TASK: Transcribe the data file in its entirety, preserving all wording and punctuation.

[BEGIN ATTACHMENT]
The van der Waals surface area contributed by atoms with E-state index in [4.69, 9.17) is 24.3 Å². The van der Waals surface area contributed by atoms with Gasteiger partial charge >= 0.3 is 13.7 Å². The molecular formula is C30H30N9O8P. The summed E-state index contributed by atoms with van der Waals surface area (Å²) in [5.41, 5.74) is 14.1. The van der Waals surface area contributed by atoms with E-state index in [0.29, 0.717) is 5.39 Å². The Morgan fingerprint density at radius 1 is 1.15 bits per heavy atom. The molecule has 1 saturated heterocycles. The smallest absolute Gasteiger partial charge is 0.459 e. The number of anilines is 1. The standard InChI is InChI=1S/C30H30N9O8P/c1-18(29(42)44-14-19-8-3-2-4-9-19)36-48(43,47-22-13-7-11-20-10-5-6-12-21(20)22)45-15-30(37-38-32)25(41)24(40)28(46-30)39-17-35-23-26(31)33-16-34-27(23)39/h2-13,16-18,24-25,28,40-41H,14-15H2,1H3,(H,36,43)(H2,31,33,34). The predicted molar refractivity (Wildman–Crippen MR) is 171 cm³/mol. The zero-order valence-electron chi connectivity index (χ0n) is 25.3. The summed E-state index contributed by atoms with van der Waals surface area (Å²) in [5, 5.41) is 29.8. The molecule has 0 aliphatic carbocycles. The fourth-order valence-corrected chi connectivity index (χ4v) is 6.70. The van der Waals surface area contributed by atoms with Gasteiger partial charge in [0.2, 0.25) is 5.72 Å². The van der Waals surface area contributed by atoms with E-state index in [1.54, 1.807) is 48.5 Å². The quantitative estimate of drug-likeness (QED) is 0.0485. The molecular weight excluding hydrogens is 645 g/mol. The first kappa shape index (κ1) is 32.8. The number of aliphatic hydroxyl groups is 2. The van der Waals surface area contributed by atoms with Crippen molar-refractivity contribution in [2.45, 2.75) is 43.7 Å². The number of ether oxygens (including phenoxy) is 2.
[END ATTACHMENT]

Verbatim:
The van der Waals surface area contributed by atoms with E-state index in [4.69, 9.17) is 24.3 Å². The van der Waals surface area contributed by atoms with Gasteiger partial charge >= 0.3 is 13.7 Å². The molecular formula is C30H30N9O8P. The summed E-state index contributed by atoms with van der Waals surface area (Å²) in [5.41, 5.74) is 14.1. The van der Waals surface area contributed by atoms with E-state index in [0.29, 0.717) is 5.39 Å². The Morgan fingerprint density at radius 1 is 1.15 bits per heavy atom. The molecule has 1 saturated heterocycles. The smallest absolute Gasteiger partial charge is 0.459 e. The number of anilines is 1. The standard InChI is InChI=1S/C30H30N9O8P/c1-18(29(42)44-14-19-8-3-2-4-9-19)36-48(43,47-22-13-7-11-20-10-5-6-12-21(20)22)45-15-30(37-38-32)25(41)24(40)28(46-30)39-17-35-23-26(31)33-16-34-27(23)39/h2-13,16-18,24-25,28,40-41H,14-15H2,1H3,(H,36,43)(H2,31,33,34). The predicted molar refractivity (Wildman–Crippen MR) is 171 cm³/mol. The zero-order valence-electron chi connectivity index (χ0n) is 25.3. The summed E-state index contributed by atoms with van der Waals surface area (Å²) in [5, 5.41) is 29.8. The molecule has 0 aliphatic carbocycles. The fourth-order valence-corrected chi connectivity index (χ4v) is 6.70. The van der Waals surface area contributed by atoms with Gasteiger partial charge in [0.2, 0.25) is 5.72 Å². The van der Waals surface area contributed by atoms with E-state index in [1.54, 1.807) is 48.5 Å². The quantitative estimate of drug-likeness (QED) is 0.0485. The molecular weight excluding hydrogens is 645 g/mol. The first kappa shape index (κ1) is 32.8. The number of aliphatic hydroxyl groups is 2. The van der Waals surface area contributed by atoms with Crippen molar-refractivity contribution in [2.45, 2.75) is 43.7 Å². The number of ether oxygens (including phenoxy) is 2.